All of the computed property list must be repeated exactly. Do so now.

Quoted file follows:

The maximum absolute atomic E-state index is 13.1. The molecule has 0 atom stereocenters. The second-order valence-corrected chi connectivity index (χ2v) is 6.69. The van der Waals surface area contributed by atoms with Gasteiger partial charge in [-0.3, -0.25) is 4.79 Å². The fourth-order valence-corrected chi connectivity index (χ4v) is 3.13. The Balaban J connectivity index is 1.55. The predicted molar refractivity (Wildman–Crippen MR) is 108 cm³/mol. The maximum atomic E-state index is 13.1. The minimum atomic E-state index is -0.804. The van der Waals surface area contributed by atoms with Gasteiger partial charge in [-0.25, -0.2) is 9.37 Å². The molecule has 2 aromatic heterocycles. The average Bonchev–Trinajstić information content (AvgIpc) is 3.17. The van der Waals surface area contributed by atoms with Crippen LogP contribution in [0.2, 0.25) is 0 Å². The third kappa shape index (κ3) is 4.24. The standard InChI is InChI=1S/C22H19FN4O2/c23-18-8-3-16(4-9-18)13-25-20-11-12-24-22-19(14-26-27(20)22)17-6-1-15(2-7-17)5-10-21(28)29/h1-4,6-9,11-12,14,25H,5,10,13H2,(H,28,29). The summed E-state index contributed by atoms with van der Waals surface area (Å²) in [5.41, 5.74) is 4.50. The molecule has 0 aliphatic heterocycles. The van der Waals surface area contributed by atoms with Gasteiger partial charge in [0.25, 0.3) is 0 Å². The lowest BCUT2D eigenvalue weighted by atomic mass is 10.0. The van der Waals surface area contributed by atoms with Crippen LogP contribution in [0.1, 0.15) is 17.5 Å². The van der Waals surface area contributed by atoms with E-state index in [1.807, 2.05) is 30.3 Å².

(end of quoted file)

The maximum absolute atomic E-state index is 13.1. The molecule has 0 atom stereocenters. The second-order valence-corrected chi connectivity index (χ2v) is 6.69. The van der Waals surface area contributed by atoms with Gasteiger partial charge in [-0.3, -0.25) is 4.79 Å². The fourth-order valence-corrected chi connectivity index (χ4v) is 3.13. The Balaban J connectivity index is 1.55. The predicted molar refractivity (Wildman–Crippen MR) is 108 cm³/mol. The maximum atomic E-state index is 13.1. The minimum atomic E-state index is -0.804. The van der Waals surface area contributed by atoms with Gasteiger partial charge in [-0.25, -0.2) is 9.37 Å². The molecule has 2 aromatic heterocycles. The average Bonchev–Trinajstić information content (AvgIpc) is 3.17. The van der Waals surface area contributed by atoms with Crippen LogP contribution in [0.2, 0.25) is 0 Å². The third kappa shape index (κ3) is 4.24. The standard InChI is InChI=1S/C22H19FN4O2/c23-18-8-3-16(4-9-18)13-25-20-11-12-24-22-19(14-26-27(20)22)17-6-1-15(2-7-17)5-10-21(28)29/h1-4,6-9,11-12,14,25H,5,10,13H2,(H,28,29). The summed E-state index contributed by atoms with van der Waals surface area (Å²) in [5.41, 5.74) is 4.50. The molecule has 0 aliphatic heterocycles. The van der Waals surface area contributed by atoms with Gasteiger partial charge in [0.25, 0.3) is 0 Å². The lowest BCUT2D eigenvalue weighted by atomic mass is 10.0. The van der Waals surface area contributed by atoms with Crippen LogP contribution in [0.1, 0.15) is 17.5 Å². The van der Waals surface area contributed by atoms with E-state index in [1.807, 2.05) is 30.3 Å².